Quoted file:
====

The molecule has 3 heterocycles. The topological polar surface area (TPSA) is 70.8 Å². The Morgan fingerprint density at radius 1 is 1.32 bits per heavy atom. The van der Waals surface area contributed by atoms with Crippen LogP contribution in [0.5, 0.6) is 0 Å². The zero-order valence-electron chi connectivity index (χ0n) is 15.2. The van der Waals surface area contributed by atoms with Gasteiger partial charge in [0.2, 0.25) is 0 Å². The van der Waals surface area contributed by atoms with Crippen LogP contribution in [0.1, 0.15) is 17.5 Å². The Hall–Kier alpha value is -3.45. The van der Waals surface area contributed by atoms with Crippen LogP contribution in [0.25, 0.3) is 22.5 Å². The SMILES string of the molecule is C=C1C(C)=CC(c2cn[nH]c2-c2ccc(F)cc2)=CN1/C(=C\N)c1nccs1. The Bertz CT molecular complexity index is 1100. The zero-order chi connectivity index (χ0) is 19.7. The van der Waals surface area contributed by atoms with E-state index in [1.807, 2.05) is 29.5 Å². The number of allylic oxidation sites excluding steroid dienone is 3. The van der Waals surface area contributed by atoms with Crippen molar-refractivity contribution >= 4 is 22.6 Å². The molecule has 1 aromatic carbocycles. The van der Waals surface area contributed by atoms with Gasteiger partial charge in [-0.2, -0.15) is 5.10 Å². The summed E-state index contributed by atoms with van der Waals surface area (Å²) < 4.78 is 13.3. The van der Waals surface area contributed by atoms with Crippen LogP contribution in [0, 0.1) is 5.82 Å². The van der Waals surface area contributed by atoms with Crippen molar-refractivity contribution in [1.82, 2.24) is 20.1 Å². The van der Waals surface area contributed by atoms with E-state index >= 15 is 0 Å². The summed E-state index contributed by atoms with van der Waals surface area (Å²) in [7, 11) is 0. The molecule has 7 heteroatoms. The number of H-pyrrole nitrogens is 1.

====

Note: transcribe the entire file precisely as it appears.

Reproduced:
The molecule has 3 heterocycles. The topological polar surface area (TPSA) is 70.8 Å². The Morgan fingerprint density at radius 1 is 1.32 bits per heavy atom. The van der Waals surface area contributed by atoms with Crippen LogP contribution in [0.5, 0.6) is 0 Å². The zero-order valence-electron chi connectivity index (χ0n) is 15.2. The van der Waals surface area contributed by atoms with Gasteiger partial charge in [0.2, 0.25) is 0 Å². The van der Waals surface area contributed by atoms with Crippen LogP contribution in [0.1, 0.15) is 17.5 Å². The Hall–Kier alpha value is -3.45. The van der Waals surface area contributed by atoms with Crippen LogP contribution in [0.25, 0.3) is 22.5 Å². The SMILES string of the molecule is C=C1C(C)=CC(c2cn[nH]c2-c2ccc(F)cc2)=CN1/C(=C\N)c1nccs1. The Bertz CT molecular complexity index is 1100. The zero-order chi connectivity index (χ0) is 19.7. The van der Waals surface area contributed by atoms with E-state index in [1.807, 2.05) is 29.5 Å². The number of allylic oxidation sites excluding steroid dienone is 3. The van der Waals surface area contributed by atoms with Crippen molar-refractivity contribution >= 4 is 22.6 Å². The molecule has 1 aromatic carbocycles. The van der Waals surface area contributed by atoms with Gasteiger partial charge in [-0.2, -0.15) is 5.10 Å². The summed E-state index contributed by atoms with van der Waals surface area (Å²) < 4.78 is 13.3. The van der Waals surface area contributed by atoms with Crippen LogP contribution in [0, 0.1) is 5.82 Å². The van der Waals surface area contributed by atoms with Crippen molar-refractivity contribution in [1.82, 2.24) is 20.1 Å². The van der Waals surface area contributed by atoms with E-state index >= 15 is 0 Å². The summed E-state index contributed by atoms with van der Waals surface area (Å²) in [7, 11) is 0. The molecule has 7 heteroatoms. The number of H-pyrrole nitrogens is 1.